Sunday, Aug 20, 2006

Final warning given...........

SCMP: Why the housing boom is coming to an end

The Souch China Post gwarns wealthy expats that this may be their last chance to off-load their investments in the west with a sound summary of why we are in this mess..............

Posted by desertorchid @ 01:54 AM (540 views)
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1. indiablue19 said...

Would like to read the point of view from the East, but, no offense, not interested in a paid subscription to the South China Morning Post.

Sunday, August 20, 2006 05:52PM Report Comment

2. Desertorchid said...


Why the housing boom is coming to an end

"The eternal truth in the investment world is that every asset-class (whether stocks, bonds, commodities or real estate) goes through boom and bust cycles, which typically last for several years. However, it is ironic that towards the end of any bull market, when the risk is extreme, optimism towards the booming asset-class is usually at a record high.
On the other hand, during the final phase of a bear-market, when the downside risk is limited, the asset which is selling at a huge discount is always neglected and hated by the public. The reason for this irrational behaviour is that most people find it hard to foresee and accept change. The conditions which have been prevalent for a long time are considered to be permanent and investment decisions are made accordingly.

Once the technology bubble burst at the turn of the millennium and the US slipped into a recession, the central bankers decided to fight the slump by lowering interest rates to a multi-decade low. In the US, interest rates were pulled down to 1 per cent. As the cost of borrowing came down, Americans turned to real estate as the next sure thing. Real-estate prices surged as demand rose due to cheap and abundant credit. As home prices continued to rise, Americans started using their real estate as bank ATMs to borrow money. Falling interest rates and appreciating home values also created an explosion in re-financing and the US embarked on a spending spree.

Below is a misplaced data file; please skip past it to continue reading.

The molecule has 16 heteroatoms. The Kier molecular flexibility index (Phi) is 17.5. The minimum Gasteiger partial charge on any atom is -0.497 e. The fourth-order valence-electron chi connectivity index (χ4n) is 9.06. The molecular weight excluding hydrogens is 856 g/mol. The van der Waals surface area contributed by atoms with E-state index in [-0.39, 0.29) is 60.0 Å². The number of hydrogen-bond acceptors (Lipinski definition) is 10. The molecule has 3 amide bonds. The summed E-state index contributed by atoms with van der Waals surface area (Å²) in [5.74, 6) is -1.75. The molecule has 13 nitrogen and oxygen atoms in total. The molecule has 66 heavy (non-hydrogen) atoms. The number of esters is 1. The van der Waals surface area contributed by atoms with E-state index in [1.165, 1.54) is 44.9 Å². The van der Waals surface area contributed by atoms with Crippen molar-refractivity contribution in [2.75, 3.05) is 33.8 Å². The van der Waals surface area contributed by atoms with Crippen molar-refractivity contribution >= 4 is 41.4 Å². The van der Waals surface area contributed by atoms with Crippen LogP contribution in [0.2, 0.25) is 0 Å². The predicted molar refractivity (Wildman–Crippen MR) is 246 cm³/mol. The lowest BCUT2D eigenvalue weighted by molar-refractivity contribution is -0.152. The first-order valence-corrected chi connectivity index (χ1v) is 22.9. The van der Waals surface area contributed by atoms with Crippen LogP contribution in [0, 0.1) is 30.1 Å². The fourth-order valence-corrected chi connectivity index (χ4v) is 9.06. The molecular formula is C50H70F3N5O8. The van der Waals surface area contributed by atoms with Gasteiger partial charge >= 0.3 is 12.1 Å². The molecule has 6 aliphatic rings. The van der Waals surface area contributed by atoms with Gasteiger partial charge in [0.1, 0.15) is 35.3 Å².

Americans have extracted a ridiculous amount of equity from their homes - since the beginning of this decade, US$4.6 trillion. The chart shows the negative savings rate in the US, which confirms my view that the loans taken out against homes were not invested or saved for a rainy day. Instead the money was spent on consumption.

This recklessness has put the US economy in a precarious situation. Interest rates are now rising all over the world. After a pause over the coming months, I expect rates to continue their upward trend. The Federal Reserve has raised rates 17 times to 5.25 per cent and the impact is already being felt on American real estate.

The property industry in the US is falling into a serious recession. In June, new home sales fell to 1.49 million units, the lowest since November 2004 and down 18.1 per cent from the record high of 1.81 million units in January 2006. The supply of US homes for sale has recently jumped to a multi-decade high. Rising interest rates are starting to bite into the real-estate boom and trouble may be on the horizon.

I have been warning about housing for several months now and still urge you to get rid of your investment properties. In my opinion, we are in the final stages of the housing boom. Recently, the stocks of major US home-building companies declined sharply and I consider this an ominous development. The S&P 500 Homebuilding Index is down 46.2 per cent from its July 2005 record-high. Such a major sell-off is the market's way of forecasting deteriorating business conditions.

If US housing slips into a recession and prices decline, consumption will also be badly hurt due to an abrupt ending of the re-financing boom. Consumption accounts for roughly 70 per cent of GDP growth in the US and any slowdown may send its economy into a recession.

Real estate is generally overvalued in most nations. Due to poor wage growth and rising interest-rates, housing simply is not affordable any more and may deflate over the coming months as demand continues to evaporate.

Property is a scarce commodity due to rapid population growth, yet history has shown that this sector can also have wild swings from under-valuation to over-valuation. Anybody who bought real estate in Japan in the late 1980s or in Hong Kong in the mid-1990s can relate to this.

Now is the time to liquidate your leveraged properties and look elsewhere for investment opportunities. The prices of raw materials are in a long-term uptrend and better risk-adjusted growth can be achieved by participating in the commodities boom. "

Puru Saxena is chief executive of Puru Saxena Wealth Management

Monday, August 21, 2006 01:14AM Report Comment

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